Although it claims the move “isn’t about subsidies”, O2 is effectively moving away from the traditional model where carriers subsidize the phones they sell up-front, then bury the real cost in a combined monthly tariff.
Today’s New York Times article on the finalization of anti-dumping tariffs against Chinese solar cell makers makes an interesting point about the impact of subsidies. Kieth Bradsher writes:
To the dismay and even the anger of Chinese regulators, hundreds of solar panel manufacturers in their country have followed a common pattern of using lavish loans from state-owned banks to buy and install as much foreign-made factory equipment as possible while setting aside very little for research and development.
“They made quite a lot of money but did not invest,” Li Junfeng, a longtime director general for energy and climate policy at the National Development and Reform Commission, China’s top economic planning agency, said in an interview last month in Beijing.
China has built out an enormous amount of solar capacity that I believe will allow it to lock up the solar market now so that it can dominate it once panel prices stabilize and organic demand catches up. But one overlooked issue is that the massive subsidization of Chinese solar makers provided a disincentive to innovate and produce a more efficient panel because Chinese companies weren’t really competing on technological grounds, they were in a race to produce as many panels as cheap as possible.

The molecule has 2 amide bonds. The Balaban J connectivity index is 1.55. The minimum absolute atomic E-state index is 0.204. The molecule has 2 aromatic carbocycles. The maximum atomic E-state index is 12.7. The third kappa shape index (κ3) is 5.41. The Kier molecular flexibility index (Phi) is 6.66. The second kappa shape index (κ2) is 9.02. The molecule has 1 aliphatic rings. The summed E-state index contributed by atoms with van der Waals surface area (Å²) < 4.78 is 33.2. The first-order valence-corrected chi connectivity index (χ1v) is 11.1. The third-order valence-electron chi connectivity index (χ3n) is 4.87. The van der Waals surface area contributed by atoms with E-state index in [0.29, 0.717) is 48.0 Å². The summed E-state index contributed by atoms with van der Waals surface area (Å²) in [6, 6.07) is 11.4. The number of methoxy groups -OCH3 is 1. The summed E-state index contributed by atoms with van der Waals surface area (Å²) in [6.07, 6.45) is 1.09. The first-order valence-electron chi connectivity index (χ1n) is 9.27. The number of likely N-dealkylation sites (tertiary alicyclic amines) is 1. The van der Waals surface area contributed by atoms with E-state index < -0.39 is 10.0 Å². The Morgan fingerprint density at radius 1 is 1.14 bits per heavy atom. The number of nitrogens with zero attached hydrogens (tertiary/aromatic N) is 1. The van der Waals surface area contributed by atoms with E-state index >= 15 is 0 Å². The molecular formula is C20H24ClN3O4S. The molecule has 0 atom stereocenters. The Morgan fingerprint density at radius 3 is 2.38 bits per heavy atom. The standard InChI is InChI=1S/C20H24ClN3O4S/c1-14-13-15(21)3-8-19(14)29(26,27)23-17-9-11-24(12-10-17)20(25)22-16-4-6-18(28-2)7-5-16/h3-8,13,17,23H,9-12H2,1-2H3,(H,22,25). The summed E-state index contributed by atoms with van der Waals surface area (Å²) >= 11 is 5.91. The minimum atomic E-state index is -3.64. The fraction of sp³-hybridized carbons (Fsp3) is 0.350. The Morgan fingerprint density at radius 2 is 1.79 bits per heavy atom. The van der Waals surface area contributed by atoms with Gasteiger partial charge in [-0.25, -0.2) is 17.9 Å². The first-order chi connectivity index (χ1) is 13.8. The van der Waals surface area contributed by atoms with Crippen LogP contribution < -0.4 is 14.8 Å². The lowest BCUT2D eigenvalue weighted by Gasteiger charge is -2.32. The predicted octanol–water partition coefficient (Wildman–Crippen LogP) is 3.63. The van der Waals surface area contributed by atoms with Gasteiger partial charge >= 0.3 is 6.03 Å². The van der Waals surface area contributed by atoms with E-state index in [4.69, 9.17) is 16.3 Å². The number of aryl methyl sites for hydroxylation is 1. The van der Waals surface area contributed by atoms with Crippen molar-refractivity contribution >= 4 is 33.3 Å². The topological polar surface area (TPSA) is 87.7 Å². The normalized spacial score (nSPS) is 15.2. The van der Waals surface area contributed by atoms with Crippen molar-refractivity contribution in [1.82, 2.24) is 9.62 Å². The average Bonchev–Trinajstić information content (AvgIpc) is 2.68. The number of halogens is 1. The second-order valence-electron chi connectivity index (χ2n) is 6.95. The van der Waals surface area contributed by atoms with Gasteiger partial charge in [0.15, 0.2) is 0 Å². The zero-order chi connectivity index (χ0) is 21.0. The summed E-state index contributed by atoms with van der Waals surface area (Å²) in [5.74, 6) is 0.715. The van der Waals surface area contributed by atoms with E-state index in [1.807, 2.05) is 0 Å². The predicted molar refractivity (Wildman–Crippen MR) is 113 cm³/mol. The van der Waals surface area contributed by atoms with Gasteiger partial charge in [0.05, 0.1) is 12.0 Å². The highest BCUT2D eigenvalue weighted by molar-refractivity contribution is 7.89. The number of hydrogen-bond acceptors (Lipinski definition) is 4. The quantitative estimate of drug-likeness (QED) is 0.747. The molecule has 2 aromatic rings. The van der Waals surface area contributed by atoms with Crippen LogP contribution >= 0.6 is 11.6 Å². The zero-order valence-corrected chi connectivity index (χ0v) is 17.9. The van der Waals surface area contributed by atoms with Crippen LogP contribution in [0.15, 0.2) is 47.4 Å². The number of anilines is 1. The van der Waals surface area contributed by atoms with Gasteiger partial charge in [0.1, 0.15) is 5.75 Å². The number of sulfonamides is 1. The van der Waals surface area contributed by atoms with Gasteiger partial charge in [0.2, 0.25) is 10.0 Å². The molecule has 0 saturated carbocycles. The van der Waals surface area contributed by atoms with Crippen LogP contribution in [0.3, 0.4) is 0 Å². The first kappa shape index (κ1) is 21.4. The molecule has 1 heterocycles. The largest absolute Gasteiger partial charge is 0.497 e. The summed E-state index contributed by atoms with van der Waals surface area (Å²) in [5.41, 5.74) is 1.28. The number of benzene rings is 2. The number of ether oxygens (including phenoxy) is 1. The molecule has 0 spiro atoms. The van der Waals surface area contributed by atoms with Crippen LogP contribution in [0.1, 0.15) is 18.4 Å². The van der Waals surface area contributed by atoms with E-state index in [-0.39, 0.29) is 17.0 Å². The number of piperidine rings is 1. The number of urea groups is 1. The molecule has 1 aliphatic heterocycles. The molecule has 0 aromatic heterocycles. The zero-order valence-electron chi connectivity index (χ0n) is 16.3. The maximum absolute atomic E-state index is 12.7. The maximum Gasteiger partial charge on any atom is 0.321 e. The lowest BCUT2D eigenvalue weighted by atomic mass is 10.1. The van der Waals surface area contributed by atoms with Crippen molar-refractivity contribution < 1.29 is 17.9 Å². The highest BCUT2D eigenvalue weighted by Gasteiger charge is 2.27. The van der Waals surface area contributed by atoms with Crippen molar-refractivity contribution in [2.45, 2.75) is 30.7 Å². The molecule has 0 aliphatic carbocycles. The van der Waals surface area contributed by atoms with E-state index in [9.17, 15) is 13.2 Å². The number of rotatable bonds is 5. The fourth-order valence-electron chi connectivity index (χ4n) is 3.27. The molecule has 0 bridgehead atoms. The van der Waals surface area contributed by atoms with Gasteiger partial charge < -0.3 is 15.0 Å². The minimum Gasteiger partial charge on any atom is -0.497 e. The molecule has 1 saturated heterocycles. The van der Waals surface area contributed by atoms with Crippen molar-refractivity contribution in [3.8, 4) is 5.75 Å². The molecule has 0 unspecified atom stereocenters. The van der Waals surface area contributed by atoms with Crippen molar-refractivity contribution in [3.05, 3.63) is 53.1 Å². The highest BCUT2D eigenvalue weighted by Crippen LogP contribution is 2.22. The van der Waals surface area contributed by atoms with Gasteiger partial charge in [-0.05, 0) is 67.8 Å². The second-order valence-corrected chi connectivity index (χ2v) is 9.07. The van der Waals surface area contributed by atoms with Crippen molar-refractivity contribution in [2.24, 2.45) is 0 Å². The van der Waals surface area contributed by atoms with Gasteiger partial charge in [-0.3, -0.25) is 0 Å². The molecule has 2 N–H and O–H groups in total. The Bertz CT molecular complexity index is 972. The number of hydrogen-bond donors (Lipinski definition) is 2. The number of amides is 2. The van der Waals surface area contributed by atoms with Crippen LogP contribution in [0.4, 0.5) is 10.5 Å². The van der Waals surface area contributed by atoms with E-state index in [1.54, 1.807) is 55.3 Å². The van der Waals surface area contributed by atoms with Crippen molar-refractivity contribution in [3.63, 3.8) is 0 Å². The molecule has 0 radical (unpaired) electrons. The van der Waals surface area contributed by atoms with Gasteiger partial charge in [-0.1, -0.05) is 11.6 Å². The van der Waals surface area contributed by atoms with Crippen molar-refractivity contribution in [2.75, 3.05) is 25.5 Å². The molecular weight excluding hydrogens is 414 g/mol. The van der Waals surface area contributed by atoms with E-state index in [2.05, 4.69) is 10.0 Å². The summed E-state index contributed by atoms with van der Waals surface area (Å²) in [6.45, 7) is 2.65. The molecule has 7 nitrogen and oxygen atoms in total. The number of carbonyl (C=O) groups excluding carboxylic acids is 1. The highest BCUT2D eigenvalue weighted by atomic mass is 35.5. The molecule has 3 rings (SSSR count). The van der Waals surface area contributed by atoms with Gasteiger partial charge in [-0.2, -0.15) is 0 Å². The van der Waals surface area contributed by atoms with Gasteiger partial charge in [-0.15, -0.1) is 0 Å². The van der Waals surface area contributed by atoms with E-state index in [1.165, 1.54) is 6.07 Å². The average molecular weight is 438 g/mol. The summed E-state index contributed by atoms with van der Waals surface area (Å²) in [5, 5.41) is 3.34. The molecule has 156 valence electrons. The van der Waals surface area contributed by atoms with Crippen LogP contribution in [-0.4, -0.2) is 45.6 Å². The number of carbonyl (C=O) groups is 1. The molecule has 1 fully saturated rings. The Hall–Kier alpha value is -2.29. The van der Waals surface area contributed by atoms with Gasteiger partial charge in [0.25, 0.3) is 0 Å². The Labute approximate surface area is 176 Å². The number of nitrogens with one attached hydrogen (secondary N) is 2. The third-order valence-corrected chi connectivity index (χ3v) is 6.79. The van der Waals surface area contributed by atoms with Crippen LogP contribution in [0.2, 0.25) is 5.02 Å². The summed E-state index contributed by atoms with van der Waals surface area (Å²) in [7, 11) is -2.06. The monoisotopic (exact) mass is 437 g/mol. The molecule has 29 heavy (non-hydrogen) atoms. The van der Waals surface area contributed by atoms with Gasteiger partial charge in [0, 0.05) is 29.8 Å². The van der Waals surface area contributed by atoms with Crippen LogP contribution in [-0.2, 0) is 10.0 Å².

Tech breakthroughs are tricky in sectors like solar where fundamental physics and material science roadblocks are in place. But it sure would have been nice if more of the $18 billion that Chinese solar makers got in government loans had gone into producing a more efficient solar panel.
The reactions to the Commerce Department’s slapping of a 31 percent import tariff on major Chinese solar panel manufacturers ranged from Li Junfeung, a Chinese regulator, who called the decision “dangerous” and promised that Chinese companies would retaliate by calling for tariffs on polysilicon which comes from the U.S., to my colleague Ucilia Wang who argues that tariffs will have minimal impact on the ultimate solar market in the U.S., with the tariffs’ additional costs absorbed by the supply chain. The truth is somewhere in between with solar panel pricing rising pretty modestly in cost. The reality is that the solar cell and even cheap Chinese labor, are actually not that large a part of the input costs that go into producing a solar panel. What has given China such an advantage isn’t cheap labor, but massive credit and factories that can produce at scale. On the other side, China could take small retaliatory actions but it’s also not in their interest to spark a solar trade war. The U.S. market is a major solar market for Chinese makers and with consolidation and tough times ahead for the Chinese solar industry, it won’t want to increase raw material (polysilicon) costs either.
Well, the preliminary verdict is in from the Commerce Department in the trade case against Chinese solar manufacturers and they’ll face a very small tariff, ranging from 2.9 to 4.73 percent. It would seem that in an election year, the Obama administration would rather not face an all out trade war with China, though we may still see higher tariffs against China if the Commerce Department finds that Chinese companies are dumping panels sold below manufacturing cost on the U.S. market (today’s ruling centered around the claim that China was providing export subsidies to Chinese companies). Today’s winners are domestic solar installers, who had feared having to pay much higher prices for solar panels. A government commentary from China’s Xinhua News Agency described the ruling as having “some degree of rationality,” which sounds like diplospeak for, “a tiny tariff is just fine so that trade can continue fairly unchanged and the Commerce Department can look like it did something.”